SINGAPORE (Reuters) - Investors’ appetite for emerging Asia stocks, bonds and currencies is spent, and for reasons that go beyond the overriding question of when and how the U.S. Federal Reserve will reverse its loose policies.
Dissatisfied with the economic recovery in the region, disappointed with corporate earnings and worried that currencies have little room to rally further, investors seem to be abandoning the rally that was spurred in mid-September by the Fed’s decision not to start tapering its stimulus.
“We need to see much stronger export growth in emerging markets,” wrote UBS strategist Bhanu Baweja, adding that was a precondition to achieving better earnings growth as well as improvements in regional current account balances.
That leaves most Asian markets well below their highs for the year, struck in May. Indonesia’s rupiah is 14 percent weaker than its May high, while the Philippine stock market .PSI is about 12 percent below the May peak.
Part of the reason why the rally petered out is justifiably owing to the Fed. Markets surged after September 18, when the Fed held back from cutting its massive asset purchase program, but investors know it’s only a matter of time, and data, before five years of easy U.S. monetary policy is wound back.
Fed funds futures have adjusted to price in a delayed and slower pace of policy tightening, but the tightening is coming and bond prices would have to factor that in, said Sameer Goel, head of rates and currency research at Deutsche Bank.
“We are still looking at a process of repricing in the cost of money globally,” Goel said.
That would warrant some amount of a risk-premium being built into financial assets, but the risk premium currently priced into Asian markets speaks of other concerns.
“Sustained emerging market currency gains require some form of fundamental grounding; hopes related to future global liquidity will not be - and have not been - enough,” analysts at Morgan Stanley wrote in a note to clients.
WHERE‘S THE GROWTH?
The fundamental underpinnings for a sustained rally in Asian markets have been sparse.
Leading indicators, the main ones being purchasing managers indices for each country, rose into expansionary territory in the third quarter.
But export growth has been disappointing in a region where trade drives much of the economic output and where a lot of optimistic earnings estimates are pinned on a U.S. recovery boosting demand for the region’s tech products and cars.
That has set equity investors up for disappointment. Earnings estimates have stayed flat in most countries and sectors, barring sectors such as technology and financials and countries such as India. But expectations have run ahead, resulting in a 14 percent rise in the average price-earnings ratio for Asia ex-Japan since June.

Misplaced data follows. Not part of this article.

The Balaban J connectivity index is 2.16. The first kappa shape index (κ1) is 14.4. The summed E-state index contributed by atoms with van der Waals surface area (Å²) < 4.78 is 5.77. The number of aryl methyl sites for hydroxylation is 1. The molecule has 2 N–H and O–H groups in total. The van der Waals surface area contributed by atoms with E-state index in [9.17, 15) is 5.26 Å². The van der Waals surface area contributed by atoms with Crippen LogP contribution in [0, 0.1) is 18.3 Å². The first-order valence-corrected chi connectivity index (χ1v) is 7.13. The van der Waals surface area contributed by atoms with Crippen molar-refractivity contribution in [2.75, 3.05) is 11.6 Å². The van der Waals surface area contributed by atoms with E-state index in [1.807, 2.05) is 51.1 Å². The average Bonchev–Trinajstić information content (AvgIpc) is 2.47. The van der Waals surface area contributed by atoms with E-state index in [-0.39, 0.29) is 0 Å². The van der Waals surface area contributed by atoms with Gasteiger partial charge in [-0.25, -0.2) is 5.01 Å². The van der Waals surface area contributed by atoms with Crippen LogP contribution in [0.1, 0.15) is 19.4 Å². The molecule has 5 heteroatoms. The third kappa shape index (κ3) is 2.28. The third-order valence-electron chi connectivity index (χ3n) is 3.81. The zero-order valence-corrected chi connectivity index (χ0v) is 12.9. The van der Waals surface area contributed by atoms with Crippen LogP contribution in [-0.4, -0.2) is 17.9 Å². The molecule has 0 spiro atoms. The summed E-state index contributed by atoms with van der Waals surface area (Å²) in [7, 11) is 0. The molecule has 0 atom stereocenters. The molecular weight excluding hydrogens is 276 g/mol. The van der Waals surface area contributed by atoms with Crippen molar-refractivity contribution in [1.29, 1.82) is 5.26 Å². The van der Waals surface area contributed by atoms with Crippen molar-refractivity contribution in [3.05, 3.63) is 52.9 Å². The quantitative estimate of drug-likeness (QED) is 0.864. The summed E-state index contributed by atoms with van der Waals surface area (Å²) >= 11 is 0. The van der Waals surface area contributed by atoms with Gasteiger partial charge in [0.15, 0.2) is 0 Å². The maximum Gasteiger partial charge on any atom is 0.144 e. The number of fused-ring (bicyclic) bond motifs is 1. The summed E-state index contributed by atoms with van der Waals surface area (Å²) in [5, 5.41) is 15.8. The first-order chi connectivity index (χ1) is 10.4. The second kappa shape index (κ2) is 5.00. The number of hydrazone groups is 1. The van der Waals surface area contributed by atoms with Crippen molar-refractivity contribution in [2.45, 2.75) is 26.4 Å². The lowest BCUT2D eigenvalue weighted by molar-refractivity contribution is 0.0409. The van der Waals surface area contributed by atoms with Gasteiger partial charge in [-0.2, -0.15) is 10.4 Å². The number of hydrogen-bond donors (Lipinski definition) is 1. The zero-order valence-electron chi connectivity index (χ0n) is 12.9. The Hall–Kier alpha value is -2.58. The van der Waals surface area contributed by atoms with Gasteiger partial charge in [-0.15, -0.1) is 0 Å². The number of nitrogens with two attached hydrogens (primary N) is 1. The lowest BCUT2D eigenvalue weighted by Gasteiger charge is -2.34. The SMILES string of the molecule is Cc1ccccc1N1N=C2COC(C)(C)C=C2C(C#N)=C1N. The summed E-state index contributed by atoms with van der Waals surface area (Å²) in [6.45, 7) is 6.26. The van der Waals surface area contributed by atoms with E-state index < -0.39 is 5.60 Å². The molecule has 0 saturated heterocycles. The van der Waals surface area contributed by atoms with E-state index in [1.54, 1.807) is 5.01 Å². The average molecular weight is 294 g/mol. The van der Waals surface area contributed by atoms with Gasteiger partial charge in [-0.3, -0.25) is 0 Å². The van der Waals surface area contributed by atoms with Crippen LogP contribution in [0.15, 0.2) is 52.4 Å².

The average PE ratio based on the next 12 months’ earnings is 12.1 while consensus forecasts are for 2013 earnings to be up 8.2 percent, according to Thomson Reuters IBES.
Investors could lose patience if earnings fail to live up to what’s been priced in, and gains this year are modest. Malaysian stocks are up 7 percent, Indonesia .JKSE 2 percent and South Korea .KS11 2 percent.
UBS’ Baweja said he was still long Asian equities, longer-tenor bonds and even currencies, but would be looking to cut those.
“Our base case is big change in emerging market macro isn’t forthcoming, and with this in mind we are closer to closing out long risk positions than we are to adding new ones.”
WHERE‘S THE VALUE?
The dwindling opportunity to make money in Asian currencies is another big factor keeping investors, even those seeking just relative value trades, on the sidelines.
Expected measures of volatility remain elevated, particularly relative to developed market currencies. Implied volatility in the rupiah priced into 3-month options is above 9 percent, 3 times the level in May.
Three-month volatility on the Indian rupee is at 10 percent, double the levels in May and despite foreign investors turning bullish on Indian markets after the central bank’s efforts to stabilize the rupee.
Forward markets on these currencies have meanwhile collapsed, eroding gains for those looking to exploit the yields in those curves. Indonesian 3-month implied yields, derived from the currency forwards, are now around 11 percent, a third of levels in September.
Meanwhile, expectations of eventually tighter global rates are keeping local currency bonds from rising any further, putting investors in a classic equities versus bonds dilemma.
For instance, Indonesian 10-year bonds trade 250 basis points (bps) above where they were in May. In the case of the Philippines, the yield is 60 bps higher, South Korea’s is 75 bps, while in India, it is 130 bps wider than in May.
“The uncomfortable implication is that we will need to see global growth worsen in 2014 if yields are going to go significantly lower in the longer term,” Claudio Piron, Asian head of strategy at BofA Merrill Lynch said.
Additional reporting by Umesh Desai and Vikram Subhedar; Editing by Kim Coghill